In 2012, city planners pitched a seemingly crazy idea: What if the last portion of Interstate 280, between King Street and Mariposa or 16th streets, was demolished?
San Francisco agencies might not reach a conclusion for several years, but they’re analyzing the impacts of taking down I-280’s final northern stretch — about 1.2 miles in length — and turning it into a surface boulevard. In theory, it could open up space, improve circulation, and better connect the area.
Freeways have tumbled in San Francisco before — part of the Central Freeway is now Octavia Boulevard, and the removal of the Embarcadero Freeway restored the market-and-business-friendly Embarcadero. But in both cases, the Loma Prieta earthquake spurred immediate and necessary decisions on whether to spend a chunk of money fixing damaged freeways or take them down altogether.
This new opportunity comes out of multiple transportation developments, each big in its own right and tied together by the Railyard Alternatives and I-280 Boulevard Feasibility Study. A 1.3 mile tunnel to make way for the downtown rail extension would connect California’s high-speed rail and Caltrain — which will undergo track electrification — to the Transbay Transit Center at Howard and Beale streets, making room for other types of transportation.
City planners are also studying where to relocate the Fourth and King rail yard as they assess train storage and capacity. To add another piece to the puzzle, agencies are looking at creating a track loop at the yet-to-be-completed Transbay Transit Center, so that trains aren’t forced to go out the same way they came in (or else extend it to the East Bay via tunnel).
The San Francisco Planning Department found that many cars on I-280 take it to bypass Highway 101, in order to get to Interstate 80 through city streets. Without that last segment, engineers say there would be room for other modes of transportation, like buses and bikes, to balance the traffic and link surrounding neighborhoods.
For the Dogpatch, a boulevard starting around 16th Street or Mariposa Street wouldn’t rid the neighborhood of much of its de facto western border. Neighbors are split: Some think it could mean more traffic in their area, others believe it would be a better use of space and transportation.
About 45 percent of questionnaire respondents who attended a citizen working group in 2016 considered the I-280 proposal “not important,” while 40 percent found it “somewhat important” and 15 percent said “very important.” Sample comments range from feeling the freeway works just fine, to saying urban freeways are a mistake, or thinking the proposal is crazy and not really a way to unite the city.
Respondents also ranked improved local and regional transit connections, neighborhood connectivity, improved pedestrian safety, and better traffic flow as top priorities in the proposals.
Former Mayor Art Agnos — who played a role in tearing down the Embarcadero and Central freeways — is vehemently opposed to the idea, and said the area would be choked up with the absence of I-280, the Examiner reported in 2016.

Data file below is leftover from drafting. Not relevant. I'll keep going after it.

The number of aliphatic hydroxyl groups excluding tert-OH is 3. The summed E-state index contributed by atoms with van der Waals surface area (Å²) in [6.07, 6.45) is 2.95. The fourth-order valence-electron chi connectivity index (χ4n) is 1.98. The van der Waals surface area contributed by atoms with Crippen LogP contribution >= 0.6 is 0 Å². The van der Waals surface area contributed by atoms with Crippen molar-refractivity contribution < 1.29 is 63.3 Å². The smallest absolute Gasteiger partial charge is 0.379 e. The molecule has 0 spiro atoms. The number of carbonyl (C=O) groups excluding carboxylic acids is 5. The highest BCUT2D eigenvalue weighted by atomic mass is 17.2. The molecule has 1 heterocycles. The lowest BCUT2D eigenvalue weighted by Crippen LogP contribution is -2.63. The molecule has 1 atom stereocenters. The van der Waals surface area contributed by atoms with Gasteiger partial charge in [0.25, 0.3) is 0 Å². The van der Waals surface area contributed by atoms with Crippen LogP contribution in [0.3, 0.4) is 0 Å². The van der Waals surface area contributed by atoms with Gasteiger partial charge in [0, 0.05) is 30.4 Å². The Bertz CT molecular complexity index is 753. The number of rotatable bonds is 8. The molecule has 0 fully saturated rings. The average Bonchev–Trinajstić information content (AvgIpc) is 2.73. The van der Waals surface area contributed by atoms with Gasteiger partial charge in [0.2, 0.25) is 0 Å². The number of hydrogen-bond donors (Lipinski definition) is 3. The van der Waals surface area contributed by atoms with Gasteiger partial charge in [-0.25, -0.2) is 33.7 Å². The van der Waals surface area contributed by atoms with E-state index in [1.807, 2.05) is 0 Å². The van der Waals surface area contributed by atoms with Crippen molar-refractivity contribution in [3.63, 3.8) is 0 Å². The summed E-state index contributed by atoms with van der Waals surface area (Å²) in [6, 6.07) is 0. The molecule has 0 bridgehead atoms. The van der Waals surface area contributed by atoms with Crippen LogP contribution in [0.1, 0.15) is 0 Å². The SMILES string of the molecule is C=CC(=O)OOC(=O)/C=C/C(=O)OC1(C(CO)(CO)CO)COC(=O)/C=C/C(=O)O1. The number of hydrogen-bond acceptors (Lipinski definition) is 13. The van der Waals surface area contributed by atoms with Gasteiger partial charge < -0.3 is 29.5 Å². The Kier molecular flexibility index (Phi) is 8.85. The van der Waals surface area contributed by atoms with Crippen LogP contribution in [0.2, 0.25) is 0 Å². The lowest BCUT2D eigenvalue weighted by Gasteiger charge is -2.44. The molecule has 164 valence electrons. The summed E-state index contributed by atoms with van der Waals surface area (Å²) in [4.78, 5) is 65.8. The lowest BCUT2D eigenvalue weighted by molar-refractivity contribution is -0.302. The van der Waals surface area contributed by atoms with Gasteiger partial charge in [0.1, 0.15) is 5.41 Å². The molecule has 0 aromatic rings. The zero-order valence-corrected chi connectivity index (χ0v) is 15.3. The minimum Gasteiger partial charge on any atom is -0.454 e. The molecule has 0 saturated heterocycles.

City planners, who received about $1.7 million to study the feasibility of these proposals, will wrap up the second phase with another citizen’s working group at the end of the year. Then, they will have to determine the cost, funding, and construction schedule.
What happens to I-280 will be up for discussion for several more years, with the Planning Department estimating that it would take 10 to 15 years to actually bring it down, if that’s what’s decided.
In the grand scheme of multiple transportation projects, I-280 has the longest timeframe, the Planning Department says.
An even more critical decision that needs to be made soon is whether to make room for train tracks by trenching the streets, putting them at-grade (which is to say, on the same level as the street).
Each was considered unacceptable by 85 and 90 percent of questionnaire respondents, respectively — which would leave a tunnel as the only alternative. The Planning Department estimates the decision will be made in the next six months.
Check out more stories in our feature on the Dogpatch here:
YIMBY-Land: Change Comes to the Dogpatch
But it has to be done smartly to keep the neighborhood livable, according to one activist who champions high levels of growth.
Infinite Appetite, Finite Budget: Where to Eat in the Dogpatch
This industrial quadrant is heavy on the artisans and dense with dining options.
A Dog By Any Other Name Would Smell as Sweet
Of all the city’s neighborhoods, the Dogpatch may have the weirdest name origin story.
Better Late Than Never?
In the next 10 years, the Dogpatch’s population is expected to quadruple.
What’s In A Stub?
Dogpatch holds the ever-quieting ghosts of Irish Hill’s raucous past.
A Knotty History
Hella rope was made in the Dogpatch back in the day.